Why Real Security Is Impossible

Google’s recent actions, and similar actions of many Internet companies, will definitely improve its users' security against surreptitious government collection programs—both the NSA's and other governments'—but their assurances deliberately ignores the massive security vulnerability built into its services by design. Google, and by extension, the U.S. government, still has access to your communications on Google's servers.

Google could change that. It could encrypt your e-mail so only you could decrypt and read it. It could provide for secure voice and video so no one outside the conversations could eavesdrop.

It doesn’t. And neither does Microsoft, Facebook, Yahoo, Apple, or any of the others.

Why not? They don’t partly because they want to keep the ability to eavesdrop on your conversations. Surveillance is still the business model of the Internet, and every one of those companies wants access to your communications and your metadata. Your private thoughts and conversations are the product they sell to their customers. We also have learned that they read your e-mail for their own internal investigations.

But even if this were not true, even if—for example—Google were willing to forgo data mining your e-mail and video conversations in exchange for the marketing advantage it would give it over Microsoft, it still won't offer you real security. It can't.

The biggest Internet companies don’t offer real security because the U.S. government won't permit it.

This isn't paranoia. We know that the U.S. government ordered the secure e-mail provider Lavabit to turn over its master keys and compromise every one of its users. We know that the U.S. government convinced Microsoft—either through bribery, coercion, threat, or legal compulsion—to make changes in how Skype operates, to make eavesdropping easier.

We don't know what sort of pressure the U.S. government has put on Google and the others. We don't know what secret agreements those companies have reached with the NSA. We do know the NSA's BULLRUN program to subvert Internet cryptography was successful against many common protocols. Did the NSA demand Google's keys, as it did with Lavabit? Did its Tailored Access Operations group break into to Google's servers and steal the keys?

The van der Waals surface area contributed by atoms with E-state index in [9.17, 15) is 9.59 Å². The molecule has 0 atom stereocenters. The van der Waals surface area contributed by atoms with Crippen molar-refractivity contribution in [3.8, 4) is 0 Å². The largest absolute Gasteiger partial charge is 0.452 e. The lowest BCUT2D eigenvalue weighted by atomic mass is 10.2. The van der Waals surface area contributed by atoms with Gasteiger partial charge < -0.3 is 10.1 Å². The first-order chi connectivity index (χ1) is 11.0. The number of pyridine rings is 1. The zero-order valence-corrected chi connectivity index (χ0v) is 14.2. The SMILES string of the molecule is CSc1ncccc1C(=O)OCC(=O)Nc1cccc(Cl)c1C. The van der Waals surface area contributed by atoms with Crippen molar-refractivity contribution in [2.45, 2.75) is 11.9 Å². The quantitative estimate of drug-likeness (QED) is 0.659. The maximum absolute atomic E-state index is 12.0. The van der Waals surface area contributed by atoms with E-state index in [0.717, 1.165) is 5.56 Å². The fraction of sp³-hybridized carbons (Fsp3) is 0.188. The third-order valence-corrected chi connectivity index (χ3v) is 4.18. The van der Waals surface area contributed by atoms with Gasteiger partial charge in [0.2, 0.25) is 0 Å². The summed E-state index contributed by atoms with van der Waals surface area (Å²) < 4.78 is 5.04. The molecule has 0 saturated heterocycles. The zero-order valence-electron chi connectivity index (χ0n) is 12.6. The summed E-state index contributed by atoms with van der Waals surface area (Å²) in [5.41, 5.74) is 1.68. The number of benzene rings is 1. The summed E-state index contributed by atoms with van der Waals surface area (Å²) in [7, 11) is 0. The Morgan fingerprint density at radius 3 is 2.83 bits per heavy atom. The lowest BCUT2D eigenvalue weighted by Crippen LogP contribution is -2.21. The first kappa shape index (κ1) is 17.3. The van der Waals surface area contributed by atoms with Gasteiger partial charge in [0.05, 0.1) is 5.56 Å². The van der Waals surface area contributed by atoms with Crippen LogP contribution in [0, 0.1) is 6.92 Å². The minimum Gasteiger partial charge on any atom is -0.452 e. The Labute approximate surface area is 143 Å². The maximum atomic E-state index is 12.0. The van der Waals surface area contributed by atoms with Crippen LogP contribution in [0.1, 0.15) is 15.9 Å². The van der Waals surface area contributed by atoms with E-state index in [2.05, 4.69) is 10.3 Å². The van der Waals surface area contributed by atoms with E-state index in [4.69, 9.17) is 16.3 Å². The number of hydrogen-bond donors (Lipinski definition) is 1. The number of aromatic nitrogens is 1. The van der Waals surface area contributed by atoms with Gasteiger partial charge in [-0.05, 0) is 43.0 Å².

We just don't know.

The best we have are caveat-laden pseudo-assurances. At SXSW earlier this month, CEO Eric Schmidt tried to reassure the audience by saying that he was "pretty sure that information within Google is now safe from any government's prying eyes." A more accurate statement might be, "Your data is safe from governments, except for the ways we don't know about and the ways we cannot tell you about. And, of course, we still have complete access to it all, and can sell it at will to whomever we want." That’s a lousy marketing pitch, but as long as the NSA is allowed to operate using secret court orders based on secret interpretations of secret law, it'll never be any different.

Google, Facebook, Microsoft, and the others are already on the record as supporting these legislative changes. It would be better if they openly acknowledged their users’ insecurity and increased their pressure on the government to change, rather than trying to fool their users and customers.

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Bruce Schneier is a correspondent for The Atlantic and the chief technology officer of Co3 Systems, a computer-security firm. A security and technology specialist, his latest book is Liars and Outliers: Enabling the Trust That Society Needs to Thrive.